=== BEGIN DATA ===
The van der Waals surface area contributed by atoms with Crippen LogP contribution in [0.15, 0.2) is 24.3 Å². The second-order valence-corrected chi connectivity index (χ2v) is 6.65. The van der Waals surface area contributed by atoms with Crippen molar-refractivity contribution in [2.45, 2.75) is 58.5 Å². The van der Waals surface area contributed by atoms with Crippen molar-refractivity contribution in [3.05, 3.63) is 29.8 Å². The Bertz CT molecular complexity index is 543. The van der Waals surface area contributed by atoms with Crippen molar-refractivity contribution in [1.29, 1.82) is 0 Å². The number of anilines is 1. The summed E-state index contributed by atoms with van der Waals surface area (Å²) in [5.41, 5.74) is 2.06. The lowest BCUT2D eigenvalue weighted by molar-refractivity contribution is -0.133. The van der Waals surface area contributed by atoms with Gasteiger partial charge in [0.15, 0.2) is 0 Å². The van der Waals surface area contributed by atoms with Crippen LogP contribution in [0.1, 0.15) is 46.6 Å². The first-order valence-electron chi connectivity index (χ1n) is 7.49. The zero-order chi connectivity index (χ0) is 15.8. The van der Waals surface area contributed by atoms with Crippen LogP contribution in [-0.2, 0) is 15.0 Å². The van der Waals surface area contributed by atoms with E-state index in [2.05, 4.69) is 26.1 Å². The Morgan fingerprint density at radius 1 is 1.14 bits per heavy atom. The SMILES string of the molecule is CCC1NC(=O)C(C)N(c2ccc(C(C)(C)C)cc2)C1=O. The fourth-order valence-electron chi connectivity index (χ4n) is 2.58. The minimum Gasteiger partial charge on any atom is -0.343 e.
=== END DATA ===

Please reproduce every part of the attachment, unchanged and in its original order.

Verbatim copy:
The van der Waals surface area contributed by atoms with Crippen LogP contribution in [0.15, 0.2) is 24.3 Å². The second-order valence-corrected chi connectivity index (χ2v) is 6.65. The van der Waals surface area contributed by atoms with Crippen molar-refractivity contribution in [2.45, 2.75) is 58.5 Å². The van der Waals surface area contributed by atoms with Crippen molar-refractivity contribution in [3.05, 3.63) is 29.8 Å². The Bertz CT molecular complexity index is 543. The van der Waals surface area contributed by atoms with Crippen molar-refractivity contribution in [1.29, 1.82) is 0 Å². The number of anilines is 1. The summed E-state index contributed by atoms with van der Waals surface area (Å²) in [5.41, 5.74) is 2.06. The lowest BCUT2D eigenvalue weighted by molar-refractivity contribution is -0.133. The van der Waals surface area contributed by atoms with Gasteiger partial charge in [0.15, 0.2) is 0 Å². The van der Waals surface area contributed by atoms with Crippen LogP contribution in [0.1, 0.15) is 46.6 Å². The first-order valence-electron chi connectivity index (χ1n) is 7.49. The zero-order chi connectivity index (χ0) is 15.8. The van der Waals surface area contributed by atoms with Crippen LogP contribution in [-0.2, 0) is 15.0 Å². The van der Waals surface area contributed by atoms with E-state index in [2.05, 4.69) is 26.1 Å². The Morgan fingerprint density at radius 1 is 1.14 bits per heavy atom. The SMILES string of the molecule is CCC1NC(=O)C(C)N(c2ccc(C(C)(C)C)cc2)C1=O. The fourth-order valence-electron chi connectivity index (χ4n) is 2.58. The minimum Gasteiger partial charge on any atom is -0.343 e.